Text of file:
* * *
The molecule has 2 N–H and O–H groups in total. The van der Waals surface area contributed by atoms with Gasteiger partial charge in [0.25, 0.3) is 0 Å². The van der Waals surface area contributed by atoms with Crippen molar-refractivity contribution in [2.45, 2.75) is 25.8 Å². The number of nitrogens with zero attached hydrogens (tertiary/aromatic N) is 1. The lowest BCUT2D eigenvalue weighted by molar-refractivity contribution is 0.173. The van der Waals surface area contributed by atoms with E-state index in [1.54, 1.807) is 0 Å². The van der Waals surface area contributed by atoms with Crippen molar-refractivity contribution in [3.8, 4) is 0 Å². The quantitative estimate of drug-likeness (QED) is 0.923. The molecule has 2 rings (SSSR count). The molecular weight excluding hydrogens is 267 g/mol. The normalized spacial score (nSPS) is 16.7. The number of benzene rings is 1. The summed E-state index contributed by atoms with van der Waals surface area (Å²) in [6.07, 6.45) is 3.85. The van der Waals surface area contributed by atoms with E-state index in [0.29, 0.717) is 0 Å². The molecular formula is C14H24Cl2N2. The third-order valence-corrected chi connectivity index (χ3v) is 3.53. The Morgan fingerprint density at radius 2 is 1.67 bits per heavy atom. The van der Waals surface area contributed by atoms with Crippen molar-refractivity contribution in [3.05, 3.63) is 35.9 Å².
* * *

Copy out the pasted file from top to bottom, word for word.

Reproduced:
The molecule has 2 N–H and O–H groups in total. The van der Waals surface area contributed by atoms with Gasteiger partial charge in [0.25, 0.3) is 0 Å². The van der Waals surface area contributed by atoms with Crippen molar-refractivity contribution in [2.45, 2.75) is 25.8 Å². The number of nitrogens with zero attached hydrogens (tertiary/aromatic N) is 1. The lowest BCUT2D eigenvalue weighted by molar-refractivity contribution is 0.173. The van der Waals surface area contributed by atoms with E-state index in [1.54, 1.807) is 0 Å². The van der Waals surface area contributed by atoms with Crippen molar-refractivity contribution in [3.8, 4) is 0 Å². The quantitative estimate of drug-likeness (QED) is 0.923. The molecule has 2 rings (SSSR count). The molecular weight excluding hydrogens is 267 g/mol. The normalized spacial score (nSPS) is 16.7. The number of benzene rings is 1. The summed E-state index contributed by atoms with van der Waals surface area (Å²) in [6.07, 6.45) is 3.85. The van der Waals surface area contributed by atoms with E-state index in [0.29, 0.717) is 0 Å². The molecular formula is C14H24Cl2N2. The third-order valence-corrected chi connectivity index (χ3v) is 3.53. The Morgan fingerprint density at radius 2 is 1.67 bits per heavy atom. The van der Waals surface area contributed by atoms with Crippen molar-refractivity contribution in [3.05, 3.63) is 35.9 Å².